Theme One • A Program Of Inquiry 10

Lexical, Literal, Logical

Theme One puts cactus graphs to work in three distinct but related ways, called lexical, literal, and logical applications.  The three modes of operation employ three distinct but overlapping subsets of the broader species of cacti.  Accordingly we find ourselves working with graphs, expressions, and files of lexical, literal, and logical types, depending on the task at hand.

The logical class of cacti is the broadest, encompassing the whole species described above, of which we have already seen a typical example in its several avatars as abstract graph, pointer data structure, and string of characters suitable for storage in a text file.

Being a logical cactus is not just a matter of syntactic form — it means being subject to meaningful interpretations as a sign of a logical proposition.  To enter the logical arena cactus expressions must express something, a proposition true or false of something.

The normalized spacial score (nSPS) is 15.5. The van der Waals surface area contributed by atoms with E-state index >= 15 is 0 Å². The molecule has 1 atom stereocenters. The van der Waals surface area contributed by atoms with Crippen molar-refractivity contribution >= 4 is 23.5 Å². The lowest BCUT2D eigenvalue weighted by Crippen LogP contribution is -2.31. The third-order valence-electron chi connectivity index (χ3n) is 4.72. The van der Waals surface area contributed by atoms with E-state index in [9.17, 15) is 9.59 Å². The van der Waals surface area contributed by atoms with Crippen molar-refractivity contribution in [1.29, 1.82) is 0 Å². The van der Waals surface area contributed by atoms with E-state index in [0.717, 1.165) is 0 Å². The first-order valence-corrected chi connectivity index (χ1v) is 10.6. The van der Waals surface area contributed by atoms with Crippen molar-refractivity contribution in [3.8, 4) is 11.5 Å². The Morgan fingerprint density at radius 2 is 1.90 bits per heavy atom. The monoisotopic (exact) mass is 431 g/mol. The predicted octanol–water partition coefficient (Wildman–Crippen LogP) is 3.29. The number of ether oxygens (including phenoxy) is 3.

Fully addressing the logical, interpretive, semantic aspect of cactus graphs normally requires a mind-boggling mass of preliminary work on the details of their syntactic structure.  Practical, pragmatic, and especially computational considerations will eventually make that unavoidable.  For the sake of the present discussion, however, let’s put that on hold and fast forward to the logical substance.


cc: Peirce List • (1)(2)

This entry was posted in Algorithms, Animata, Artificial Intelligence, Boolean Functions, C.S. Peirce, Cactus Graphs, Cognition, Computation, Constraint Satisfaction Problems, Data Structures, Differential Logic, Equational Inference, Formal Languages, Graph Theory, Inquiry Driven Systems, Laws of Form, Learning Theory, Logic, Logical Graphs, Mathematics, Minimal Negation Operators, Painted Cacti, Peirce, Propositional Calculus, Semiotics, Spencer Brown, Visualization and tagged , , , , , , , , , , , , , , , , , , , , , , , , , , . Bookmark the permalink.

5 Responses to Theme One • A Program Of Inquiry 10

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